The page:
A bronze is sometimes made with an extra high percentage of phosphorus, namely, 6 per cent. This alloy is made so as to have phosphorus in convenient form for use, and the process of manufacture is as follows: Ninety pounds of copper are melted under charcoal in a No. 70 crucible, which holds about 200 pounds of metal when full; 11 pounds of tin are added and the metal is allowed to become hot. The crucible is then removed from the furnace and 7 pounds of phosphorus are introduced in the following manner: A 3-gallon stone jar, half full of dilute solution of blue vitriol, is weighed. Then the weights are increased 7 pounds, and phosphorus in sticks about 4 inches long is added till the scales balance again. The phosphorus is left in this solution half an hour or longer, the phosphorus being given a coating of copper, so that it may be dried and exposed to the air without igniting. Have ready a pan about 30 inches square and 6 inches deep, containing about 2 inches of water. Over the water is a wire netting, which is laid loose on ledges or supports along the inner sides of the pan. On the netting is blotting paper, and on this the phosphorus is laid to dry when taken out of the blue-vitriol solution. The pan also has a lid which can be put down in case of ignition of the phosphorus.
The phosphorus is now ready for introduction into the metal. This is done by means of a cup-shaped instrument called a retort or phosphorizer. One man holds the retort on the rim of the crucible in a horizontal position. A second man takes about three pieces of phosphorus and throws them into the retort. The first man then immediately plunges the mouth of the retort below the surface of the metal before the phosphorus has a chance to fall or flow out. Of course the phosphorus immediately melts and also begins to volatilize. As the phosphorus comes in contact with the metal, it combines with it. This process is continued till all the 7 pounds of phosphorus has been put into the metal. The metal is then poured into slabs about 3 inches by 4 inches by 1 inch thick. The metal is so hard that a greater thickness would make it difficult to break it up. When finished, the metal contains, by analysis, 6 per cent of phosphorus. When phosphorus is to be added to metal, a little of this hardener is employed.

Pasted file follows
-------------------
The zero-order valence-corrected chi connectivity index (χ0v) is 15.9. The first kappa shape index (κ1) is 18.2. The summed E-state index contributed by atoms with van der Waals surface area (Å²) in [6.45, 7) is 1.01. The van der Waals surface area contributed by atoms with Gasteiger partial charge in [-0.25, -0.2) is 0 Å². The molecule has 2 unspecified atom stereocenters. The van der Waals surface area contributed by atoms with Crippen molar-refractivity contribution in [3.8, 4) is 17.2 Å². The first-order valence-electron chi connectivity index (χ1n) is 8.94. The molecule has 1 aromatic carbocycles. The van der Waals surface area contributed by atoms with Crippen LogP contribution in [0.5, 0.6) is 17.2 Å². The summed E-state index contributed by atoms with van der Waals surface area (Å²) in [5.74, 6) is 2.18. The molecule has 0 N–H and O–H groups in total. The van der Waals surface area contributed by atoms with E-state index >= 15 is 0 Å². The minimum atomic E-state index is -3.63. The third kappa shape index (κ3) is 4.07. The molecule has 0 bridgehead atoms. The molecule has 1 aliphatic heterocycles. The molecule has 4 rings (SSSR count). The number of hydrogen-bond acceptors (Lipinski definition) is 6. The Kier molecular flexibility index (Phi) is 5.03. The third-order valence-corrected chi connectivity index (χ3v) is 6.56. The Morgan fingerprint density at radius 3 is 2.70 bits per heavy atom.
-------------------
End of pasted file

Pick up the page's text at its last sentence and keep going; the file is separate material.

Copper is a soft, ductile metal, with its melting point at about 2,000º F. Mol-
ten copper has the marked property of absorbing various gases. It is for this reason that it is so difficult to make sound castings of clear copper. Molten copper combines readily with the oxygen of the air, forming oxide of copper, which dissolves in the copper and mixes homogeneously with it.
A casting made from such metal would be very spongy. The bad effect of oxygen is intended to be overcome by adding zinc to the extent of 1 per cent or more. This result can be much more effectively attained by the use of aluminum, manganese, or phosphorus. The action of these substances is to combine with the oxygen, and as the product formed separates and goes to the surface, the metal is left in a sound condition. Aluminum and manganese deoxidize copper and bronze very effectively, and the oxide formed goes to the surface as a scum. When a casting is made from such metal, the oxide or scum, instead of freeing itself from the casting perfectly, generally remains in the top part of the casting mixed with the metal, as a fractured surface will show. Phosphorus deoxidizes copper, and the oxide formed leaves the metal in the form of a gas, so that a casting made from such metal shows a clean fracture throughout, although the metal is not so dense as when aluminum or manganese is used.
Copper also has the property of absorbing or occluding carbon monoxide. But the carbonic oxide thus absorbed is in a different condition from the oxygen absorbed. When oxygen is absorbed by copper, the oxygen combines chemically with the copper and loses its own identity as a gas. But when coal gas is absorbed by the copper, it keeps its own physical identity and simply exists in the copper in a state of solution. All natural waters, such as lake water, river water, spring water, etc., contain air in solution or occlusion. When such water is cooled and frozen, just at the time of changing from the liquid to the solid state, the dissolved gas separates and forms air bubbles, which remain entangled in the ice. The carbonic oxide which is dissolved or occluded in copper acts in exactly the same way.